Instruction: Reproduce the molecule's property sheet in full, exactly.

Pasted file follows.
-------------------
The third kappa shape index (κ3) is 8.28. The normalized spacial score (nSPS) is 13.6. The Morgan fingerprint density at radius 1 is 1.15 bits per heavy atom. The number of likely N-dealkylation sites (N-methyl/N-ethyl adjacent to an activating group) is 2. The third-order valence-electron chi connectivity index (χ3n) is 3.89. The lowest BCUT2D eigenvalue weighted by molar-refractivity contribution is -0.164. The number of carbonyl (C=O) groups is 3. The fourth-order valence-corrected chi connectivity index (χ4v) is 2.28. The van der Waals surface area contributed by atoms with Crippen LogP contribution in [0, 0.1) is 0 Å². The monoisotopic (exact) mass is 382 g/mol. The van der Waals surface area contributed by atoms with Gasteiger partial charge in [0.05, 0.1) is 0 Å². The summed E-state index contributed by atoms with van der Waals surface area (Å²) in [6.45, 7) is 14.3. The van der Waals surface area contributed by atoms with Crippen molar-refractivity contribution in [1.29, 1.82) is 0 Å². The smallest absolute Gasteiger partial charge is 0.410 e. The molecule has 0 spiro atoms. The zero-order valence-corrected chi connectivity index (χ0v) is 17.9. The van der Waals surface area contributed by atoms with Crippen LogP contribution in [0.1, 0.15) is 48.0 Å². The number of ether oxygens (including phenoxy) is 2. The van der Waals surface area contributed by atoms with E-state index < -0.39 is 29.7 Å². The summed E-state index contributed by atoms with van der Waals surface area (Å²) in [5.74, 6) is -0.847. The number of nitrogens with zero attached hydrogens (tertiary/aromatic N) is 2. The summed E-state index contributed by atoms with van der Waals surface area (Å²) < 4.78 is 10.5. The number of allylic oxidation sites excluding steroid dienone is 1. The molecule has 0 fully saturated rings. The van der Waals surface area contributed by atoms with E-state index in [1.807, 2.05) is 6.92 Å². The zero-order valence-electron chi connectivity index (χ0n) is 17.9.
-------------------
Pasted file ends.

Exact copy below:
The third kappa shape index (κ3) is 8.28. The normalized spacial score (nSPS) is 13.6. The Morgan fingerprint density at radius 1 is 1.15 bits per heavy atom. The number of likely N-dealkylation sites (N-methyl/N-ethyl adjacent to an activating group) is 2. The third-order valence-electron chi connectivity index (χ3n) is 3.89. The lowest BCUT2D eigenvalue weighted by molar-refractivity contribution is -0.164. The number of carbonyl (C=O) groups is 3. The fourth-order valence-corrected chi connectivity index (χ4v) is 2.28. The van der Waals surface area contributed by atoms with Crippen LogP contribution in [0, 0.1) is 0 Å². The monoisotopic (exact) mass is 382 g/mol. The van der Waals surface area contributed by atoms with Gasteiger partial charge in [0.05, 0.1) is 0 Å². The summed E-state index contributed by atoms with van der Waals surface area (Å²) in [6.45, 7) is 14.3. The van der Waals surface area contributed by atoms with Crippen molar-refractivity contribution in [1.29, 1.82) is 0 Å². The smallest absolute Gasteiger partial charge is 0.410 e. The molecule has 0 spiro atoms. The zero-order valence-corrected chi connectivity index (χ0v) is 17.9. The van der Waals surface area contributed by atoms with Crippen LogP contribution in [0.1, 0.15) is 48.0 Å². The number of ether oxygens (including phenoxy) is 2. The van der Waals surface area contributed by atoms with E-state index < -0.39 is 29.7 Å². The summed E-state index contributed by atoms with van der Waals surface area (Å²) in [5.74, 6) is -0.847. The number of nitrogens with zero attached hydrogens (tertiary/aromatic N) is 2. The summed E-state index contributed by atoms with van der Waals surface area (Å²) < 4.78 is 10.5. The number of allylic oxidation sites excluding steroid dienone is 1. The molecule has 0 fully saturated rings. The van der Waals surface area contributed by atoms with E-state index in [1.807, 2.05) is 6.92 Å². The zero-order valence-electron chi connectivity index (χ0n) is 17.9.